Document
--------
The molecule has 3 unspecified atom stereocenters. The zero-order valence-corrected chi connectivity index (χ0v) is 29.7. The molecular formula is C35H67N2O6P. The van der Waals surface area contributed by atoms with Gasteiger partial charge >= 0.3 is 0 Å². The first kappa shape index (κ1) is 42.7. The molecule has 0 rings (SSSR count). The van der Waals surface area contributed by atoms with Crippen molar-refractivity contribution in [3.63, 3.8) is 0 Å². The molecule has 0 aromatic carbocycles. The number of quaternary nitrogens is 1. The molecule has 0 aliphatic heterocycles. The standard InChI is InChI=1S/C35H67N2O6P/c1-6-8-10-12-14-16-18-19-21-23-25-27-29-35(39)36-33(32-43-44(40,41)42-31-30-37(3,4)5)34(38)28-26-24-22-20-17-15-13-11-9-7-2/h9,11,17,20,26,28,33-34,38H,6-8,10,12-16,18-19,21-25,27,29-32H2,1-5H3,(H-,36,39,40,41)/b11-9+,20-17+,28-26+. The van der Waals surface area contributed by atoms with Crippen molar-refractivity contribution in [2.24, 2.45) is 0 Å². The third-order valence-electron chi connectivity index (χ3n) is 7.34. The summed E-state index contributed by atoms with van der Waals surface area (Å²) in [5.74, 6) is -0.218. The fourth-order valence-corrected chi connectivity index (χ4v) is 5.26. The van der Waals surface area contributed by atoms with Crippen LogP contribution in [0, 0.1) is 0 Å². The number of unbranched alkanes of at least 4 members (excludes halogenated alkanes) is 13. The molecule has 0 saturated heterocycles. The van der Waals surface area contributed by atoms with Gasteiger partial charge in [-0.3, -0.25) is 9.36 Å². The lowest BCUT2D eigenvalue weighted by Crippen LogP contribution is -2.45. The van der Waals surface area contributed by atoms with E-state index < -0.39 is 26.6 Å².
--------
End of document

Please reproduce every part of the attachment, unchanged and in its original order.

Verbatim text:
The molecule has 3 unspecified atom stereocenters. The zero-order valence-corrected chi connectivity index (χ0v) is 29.7. The molecular formula is C35H67N2O6P. The van der Waals surface area contributed by atoms with Gasteiger partial charge >= 0.3 is 0 Å². The first kappa shape index (κ1) is 42.7. The molecule has 0 rings (SSSR count). The van der Waals surface area contributed by atoms with Crippen molar-refractivity contribution in [3.63, 3.8) is 0 Å². The molecule has 0 aromatic carbocycles. The number of quaternary nitrogens is 1. The molecule has 0 aliphatic heterocycles. The standard InChI is InChI=1S/C35H67N2O6P/c1-6-8-10-12-14-16-18-19-21-23-25-27-29-35(39)36-33(32-43-44(40,41)42-31-30-37(3,4)5)34(38)28-26-24-22-20-17-15-13-11-9-7-2/h9,11,17,20,26,28,33-34,38H,6-8,10,12-16,18-19,21-25,27,29-32H2,1-5H3,(H-,36,39,40,41)/b11-9+,20-17+,28-26+. The van der Waals surface area contributed by atoms with Crippen molar-refractivity contribution in [2.24, 2.45) is 0 Å². The third-order valence-electron chi connectivity index (χ3n) is 7.34. The summed E-state index contributed by atoms with van der Waals surface area (Å²) in [5.74, 6) is -0.218. The fourth-order valence-corrected chi connectivity index (χ4v) is 5.26. The van der Waals surface area contributed by atoms with Crippen LogP contribution in [0, 0.1) is 0 Å². The number of unbranched alkanes of at least 4 members (excludes halogenated alkanes) is 13. The molecule has 0 saturated heterocycles. The van der Waals surface area contributed by atoms with Gasteiger partial charge in [-0.3, -0.25) is 9.36 Å². The lowest BCUT2D eigenvalue weighted by Crippen LogP contribution is -2.45. The van der Waals surface area contributed by atoms with E-state index < -0.39 is 26.6 Å².